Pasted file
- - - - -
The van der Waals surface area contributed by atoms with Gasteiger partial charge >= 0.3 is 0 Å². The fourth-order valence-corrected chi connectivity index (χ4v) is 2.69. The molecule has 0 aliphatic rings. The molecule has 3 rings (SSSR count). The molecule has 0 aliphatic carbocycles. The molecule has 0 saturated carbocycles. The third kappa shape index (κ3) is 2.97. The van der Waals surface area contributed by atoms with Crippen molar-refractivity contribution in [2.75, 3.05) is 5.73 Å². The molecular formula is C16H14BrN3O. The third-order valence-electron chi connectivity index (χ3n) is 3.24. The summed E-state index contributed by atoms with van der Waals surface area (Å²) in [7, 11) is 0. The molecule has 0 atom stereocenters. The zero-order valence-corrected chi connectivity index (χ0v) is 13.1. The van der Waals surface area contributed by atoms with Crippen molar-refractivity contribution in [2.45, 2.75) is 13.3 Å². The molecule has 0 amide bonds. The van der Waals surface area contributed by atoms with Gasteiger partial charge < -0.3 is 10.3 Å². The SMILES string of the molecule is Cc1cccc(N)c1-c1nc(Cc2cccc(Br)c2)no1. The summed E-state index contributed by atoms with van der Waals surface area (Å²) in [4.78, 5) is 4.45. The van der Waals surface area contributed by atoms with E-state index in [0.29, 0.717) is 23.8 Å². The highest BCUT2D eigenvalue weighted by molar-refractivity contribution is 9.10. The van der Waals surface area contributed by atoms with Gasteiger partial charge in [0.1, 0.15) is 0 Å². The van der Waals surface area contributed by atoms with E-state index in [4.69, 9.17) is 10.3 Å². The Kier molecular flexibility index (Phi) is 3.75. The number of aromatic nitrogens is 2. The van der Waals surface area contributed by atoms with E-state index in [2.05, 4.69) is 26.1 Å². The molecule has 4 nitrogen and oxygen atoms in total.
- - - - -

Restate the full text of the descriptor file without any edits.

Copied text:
The van der Waals surface area contributed by atoms with Gasteiger partial charge >= 0.3 is 0 Å². The fourth-order valence-corrected chi connectivity index (χ4v) is 2.69. The molecule has 0 aliphatic rings. The molecule has 3 rings (SSSR count). The molecule has 0 aliphatic carbocycles. The molecule has 0 saturated carbocycles. The third kappa shape index (κ3) is 2.97. The van der Waals surface area contributed by atoms with Crippen molar-refractivity contribution in [2.75, 3.05) is 5.73 Å². The molecular formula is C16H14BrN3O. The third-order valence-electron chi connectivity index (χ3n) is 3.24. The summed E-state index contributed by atoms with van der Waals surface area (Å²) in [7, 11) is 0. The molecule has 0 atom stereocenters. The zero-order valence-corrected chi connectivity index (χ0v) is 13.1. The van der Waals surface area contributed by atoms with Crippen molar-refractivity contribution in [2.45, 2.75) is 13.3 Å². The molecule has 0 amide bonds. The van der Waals surface area contributed by atoms with Gasteiger partial charge < -0.3 is 10.3 Å². The SMILES string of the molecule is Cc1cccc(N)c1-c1nc(Cc2cccc(Br)c2)no1. The summed E-state index contributed by atoms with van der Waals surface area (Å²) in [4.78, 5) is 4.45. The van der Waals surface area contributed by atoms with E-state index in [0.29, 0.717) is 23.8 Å². The highest BCUT2D eigenvalue weighted by molar-refractivity contribution is 9.10. The van der Waals surface area contributed by atoms with Gasteiger partial charge in [0.1, 0.15) is 0 Å². The van der Waals surface area contributed by atoms with E-state index in [4.69, 9.17) is 10.3 Å². The Kier molecular flexibility index (Phi) is 3.75. The number of aromatic nitrogens is 2. The van der Waals surface area contributed by atoms with E-state index in [2.05, 4.69) is 26.1 Å². The molecule has 4 nitrogen and oxygen atoms in total.